Wednesday, January 14, 2009

A comment at FP gave me the opportunity to jot something down I've been thinking about since beginning to read Stephen Walt. The context is a discussion of US policy towards Iran.
Sooner or later people should begin to consider that democracy is preferable not because its more moral than other forms of government but because its more stable. The rule of law is preferable because laws founded on agreement if enforced evenly and simply build trust. And trust is the goal. The idealism of law as some form of Aristotelian logic is absurd. But realism should be the understanding that most people are stupid, not the defense of stupidity.
I think that puts it nicely.


abb1 said...

Democracy - yes, obviously a somewhat better feedback loop.

What I don't understand is why you (I'm not necessarily talking about this quote) are so crazy about law.

There are other ways to build trust and 'law enforced evenly' in a large polity seems somewhat inflexible, problematic.

I suspect people, especially in small rural places, are often reluctant to get the law involved and prefer to deal with lawbreaking incidents (even serious ones) locally, inside the community.

Come to think of it, it's the same problem with 'democracy', actually. The bigger the polity, the more problematic it is; there are, potentially, large clusters with millions of people who are being coerced by a majority that exists somewhere hundreds of miles away.

D. Ghirlandaio said...

"What I don't understand is why you (I'm not necessarily talking about this quote) are so crazy about law."

Religion is law; the Ten Commandments are law.
Law is formalized tradition. And the larger the community, the more formalized that tradition needs to be. I prefer a system of law that's directly responsive to the arguments of the people they govern, but not all law is democratic law. There is such a thing as authoritarian law; but fascist law is an oxymoron: it's false custom. The rhetoric is empty. The formal rhetorical order of the court of the Sun King was more powerful than the King himself.

"The bigger the polity, the more problematic it is"
More difficult, at least.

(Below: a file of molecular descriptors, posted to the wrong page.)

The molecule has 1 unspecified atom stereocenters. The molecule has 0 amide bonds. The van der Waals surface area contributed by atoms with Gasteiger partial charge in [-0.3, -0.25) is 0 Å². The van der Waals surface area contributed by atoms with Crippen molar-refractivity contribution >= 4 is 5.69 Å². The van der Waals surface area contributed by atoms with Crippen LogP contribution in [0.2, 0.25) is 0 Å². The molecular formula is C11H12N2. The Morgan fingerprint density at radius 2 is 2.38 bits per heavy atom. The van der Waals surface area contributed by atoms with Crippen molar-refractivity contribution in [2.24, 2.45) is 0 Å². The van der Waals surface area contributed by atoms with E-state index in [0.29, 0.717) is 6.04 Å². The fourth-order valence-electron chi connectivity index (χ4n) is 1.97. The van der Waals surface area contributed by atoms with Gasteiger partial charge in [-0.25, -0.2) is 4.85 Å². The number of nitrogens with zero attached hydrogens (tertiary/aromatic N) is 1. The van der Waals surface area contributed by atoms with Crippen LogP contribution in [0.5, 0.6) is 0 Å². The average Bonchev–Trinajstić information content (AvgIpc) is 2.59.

"large clusters with millions of people who are being coerced by a majority that exists somewhere hundreds of miles away"

If 60% of the population lives in cities and 40% lives in the country, and there are few points of commonality in other ways, it can become a real problem. You need to foster multiple bonds and links of obligation across whatever fault lines exist.

abb1 said...

You could (arguably) build trust without law; king-Solomon-style, for example.

Judges without laws; it can be a local priest, local Don, some committee of patriarchs (and/or matriarchs), direct democracy, or something else. Maybe I'm idealizing here (sounds like I am, actually), but it seems to me that this kind of arrangement exists in many (if not most) places for centuries and works relatively well.

In this case there is no formalized tradition, there may not be equal application (it needs not be claimed); each case is unique and judged pragmatically, empirically, and thus (as I understand) there is no law as such. Or is this something you would still call 'law'?

For example: if someone kills his neighbor in a bar brawl, what use is it for the village if he goes to jail 1000 miles away for 10 years? They would lose two workers instead of one. Instead, the priest (or popular vote, or some other authority) could rule that the murderer should now be giving a half of his income out to the victim's family. But under some other circumstances the murderer might be sent to jail or even executed; it's all in the details.

It's not realistic to expect to have all the possible circumstances written into the law, and thus, I think, the trust should lie with the authority, rather than the law.

Does it make sense?

D. Ghirlandaio said...

You're missing the point Abb. You're giving no weight to the theater of law and governance. Louis XIV was not a dictator was he was a king. There's a difference.
But I'm still not a monarchist.
And we're not going to be living in small tribes again any time soon.

abb1 said...

I don't see much difference between an American president or a SCOTUS judge and a king. It's the same concept, just a question of how the authority is selected.

If you think that there's some majestic Law above them all, you're kidding yourself.

They do what they want and then ask lawyers to justify it; the king uses priests for that.

The priests and lawyer work to obfuscate the real issues, for the most part.

Also, a small village is just an example, there's enough difference between NYC and Peoria, Boston and Lowell to make at least some laws pointless or even counterproductive.

D. Ghirlandaio said...

The people of this country are responsible for the situation it's in no more or less than their leaders.
The same is true for Israel.

That is far less the case for the Palestinians.
People are weak- Power corrupts.